Promoters welsh on IR tax deal
UK bankers depressed by the size of their last bonus should stop reading now. The news gets worse.
In May, chancellor Gordon Brown and the Inland Revenue stepped up their two-pronged attack on City firms whose workers dodge paying tax at the higher rate of 40% on their bonuses.
After closing tax law loopholes last year, the Inland Revenue has now published its Tax Avoidance Schemes (Information) Regulations 2004, which come into force on August 1.
The regulations require promoters of tax-avoidance schemes to give the Inland Revenue a summary of the scheme within five days of them becoming aware that a client is using it.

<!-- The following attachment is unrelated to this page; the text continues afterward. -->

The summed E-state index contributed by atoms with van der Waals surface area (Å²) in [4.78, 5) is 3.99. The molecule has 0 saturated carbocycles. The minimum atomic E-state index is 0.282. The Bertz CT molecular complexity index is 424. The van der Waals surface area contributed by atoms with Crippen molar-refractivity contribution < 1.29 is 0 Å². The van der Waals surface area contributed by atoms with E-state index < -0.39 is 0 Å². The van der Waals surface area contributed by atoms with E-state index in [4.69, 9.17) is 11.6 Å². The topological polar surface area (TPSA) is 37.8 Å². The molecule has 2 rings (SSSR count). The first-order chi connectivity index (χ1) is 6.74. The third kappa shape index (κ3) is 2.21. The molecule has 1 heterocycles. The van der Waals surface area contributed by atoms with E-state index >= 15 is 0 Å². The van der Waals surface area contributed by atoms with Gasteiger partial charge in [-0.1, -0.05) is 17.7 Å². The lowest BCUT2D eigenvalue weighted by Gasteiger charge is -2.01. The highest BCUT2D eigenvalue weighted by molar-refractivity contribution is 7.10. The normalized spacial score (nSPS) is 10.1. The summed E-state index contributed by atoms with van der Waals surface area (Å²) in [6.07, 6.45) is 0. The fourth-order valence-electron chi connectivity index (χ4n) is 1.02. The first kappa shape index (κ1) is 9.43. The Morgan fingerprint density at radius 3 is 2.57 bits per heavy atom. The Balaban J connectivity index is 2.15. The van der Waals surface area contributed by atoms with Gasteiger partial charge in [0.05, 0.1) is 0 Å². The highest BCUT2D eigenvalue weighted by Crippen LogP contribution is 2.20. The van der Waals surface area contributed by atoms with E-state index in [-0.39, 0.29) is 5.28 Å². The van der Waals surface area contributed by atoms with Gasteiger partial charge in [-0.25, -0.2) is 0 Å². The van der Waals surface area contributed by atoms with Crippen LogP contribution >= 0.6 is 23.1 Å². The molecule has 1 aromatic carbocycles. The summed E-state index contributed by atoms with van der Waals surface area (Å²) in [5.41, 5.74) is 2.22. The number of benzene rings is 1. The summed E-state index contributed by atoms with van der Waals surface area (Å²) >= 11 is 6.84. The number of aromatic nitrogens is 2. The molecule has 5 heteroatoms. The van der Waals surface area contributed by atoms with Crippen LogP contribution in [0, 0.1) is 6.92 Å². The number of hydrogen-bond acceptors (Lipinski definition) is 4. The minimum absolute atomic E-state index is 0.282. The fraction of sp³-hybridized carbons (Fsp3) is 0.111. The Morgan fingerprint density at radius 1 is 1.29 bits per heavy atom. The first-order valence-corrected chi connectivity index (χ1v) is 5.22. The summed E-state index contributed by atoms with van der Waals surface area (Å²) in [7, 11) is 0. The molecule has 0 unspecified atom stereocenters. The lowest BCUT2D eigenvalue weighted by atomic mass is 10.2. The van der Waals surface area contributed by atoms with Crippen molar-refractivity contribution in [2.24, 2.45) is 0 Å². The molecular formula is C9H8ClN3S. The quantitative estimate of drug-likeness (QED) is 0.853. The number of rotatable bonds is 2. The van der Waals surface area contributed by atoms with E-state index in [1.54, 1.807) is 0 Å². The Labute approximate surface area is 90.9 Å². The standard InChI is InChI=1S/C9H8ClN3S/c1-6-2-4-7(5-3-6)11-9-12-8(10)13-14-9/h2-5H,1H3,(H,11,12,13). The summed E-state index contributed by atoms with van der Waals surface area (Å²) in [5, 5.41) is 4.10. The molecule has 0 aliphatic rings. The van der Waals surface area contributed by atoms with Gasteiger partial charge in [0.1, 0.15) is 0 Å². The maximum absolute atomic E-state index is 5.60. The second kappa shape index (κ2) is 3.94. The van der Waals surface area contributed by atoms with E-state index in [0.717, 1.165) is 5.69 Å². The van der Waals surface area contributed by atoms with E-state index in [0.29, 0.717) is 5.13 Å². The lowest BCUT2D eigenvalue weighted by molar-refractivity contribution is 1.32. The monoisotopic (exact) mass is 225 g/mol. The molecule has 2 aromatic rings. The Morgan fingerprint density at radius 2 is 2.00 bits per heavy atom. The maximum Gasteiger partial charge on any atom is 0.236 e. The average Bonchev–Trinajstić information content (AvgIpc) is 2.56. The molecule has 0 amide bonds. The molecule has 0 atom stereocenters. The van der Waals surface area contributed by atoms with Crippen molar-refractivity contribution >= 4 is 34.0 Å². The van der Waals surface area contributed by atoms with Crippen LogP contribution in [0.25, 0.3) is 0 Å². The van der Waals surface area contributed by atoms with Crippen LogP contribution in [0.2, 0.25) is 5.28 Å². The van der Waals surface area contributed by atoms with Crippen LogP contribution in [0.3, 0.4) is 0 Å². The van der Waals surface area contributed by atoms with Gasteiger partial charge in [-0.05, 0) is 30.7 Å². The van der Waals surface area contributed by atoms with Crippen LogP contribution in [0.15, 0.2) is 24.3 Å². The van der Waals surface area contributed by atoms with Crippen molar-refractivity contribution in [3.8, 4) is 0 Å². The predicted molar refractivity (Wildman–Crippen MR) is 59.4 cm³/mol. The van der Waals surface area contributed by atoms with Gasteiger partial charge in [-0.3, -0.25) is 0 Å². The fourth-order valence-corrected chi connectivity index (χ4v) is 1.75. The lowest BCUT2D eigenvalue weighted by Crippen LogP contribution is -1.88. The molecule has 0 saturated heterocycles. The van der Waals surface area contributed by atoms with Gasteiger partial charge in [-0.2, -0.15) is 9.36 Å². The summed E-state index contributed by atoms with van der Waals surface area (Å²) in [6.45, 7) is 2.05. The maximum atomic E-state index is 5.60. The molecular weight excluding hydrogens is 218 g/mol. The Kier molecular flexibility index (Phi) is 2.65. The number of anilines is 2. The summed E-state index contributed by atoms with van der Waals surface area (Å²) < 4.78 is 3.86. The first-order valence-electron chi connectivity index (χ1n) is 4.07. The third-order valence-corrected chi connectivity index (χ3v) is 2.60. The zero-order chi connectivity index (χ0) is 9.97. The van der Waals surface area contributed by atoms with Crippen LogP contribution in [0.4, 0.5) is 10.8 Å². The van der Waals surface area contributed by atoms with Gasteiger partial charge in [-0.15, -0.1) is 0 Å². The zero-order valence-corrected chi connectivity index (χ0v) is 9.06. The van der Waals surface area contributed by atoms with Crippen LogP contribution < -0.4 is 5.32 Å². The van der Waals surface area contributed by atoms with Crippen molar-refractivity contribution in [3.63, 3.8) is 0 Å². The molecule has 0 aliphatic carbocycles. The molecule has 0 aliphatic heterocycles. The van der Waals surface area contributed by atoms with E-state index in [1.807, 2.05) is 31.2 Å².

The promoters are the bankers, lawyers and accountants who advise on bonus planning. Once notified, the Inland Revenue gives each scheme an identification number that bankers paid a bonus under it put on their tax returns.
?Historically, the Revenue has played catch-up with the City,? says David Tuch, an executive compensation consultant at law firm Lovells. ?Promoters are very widely defined, and notification will give them the chance to legislate against a specific scheme and close it down much sooner.?
So is it bye-bye low-tax bonuses? ?The chancellor might have killed off aggressive tax planning for bonuses,? says Tuch.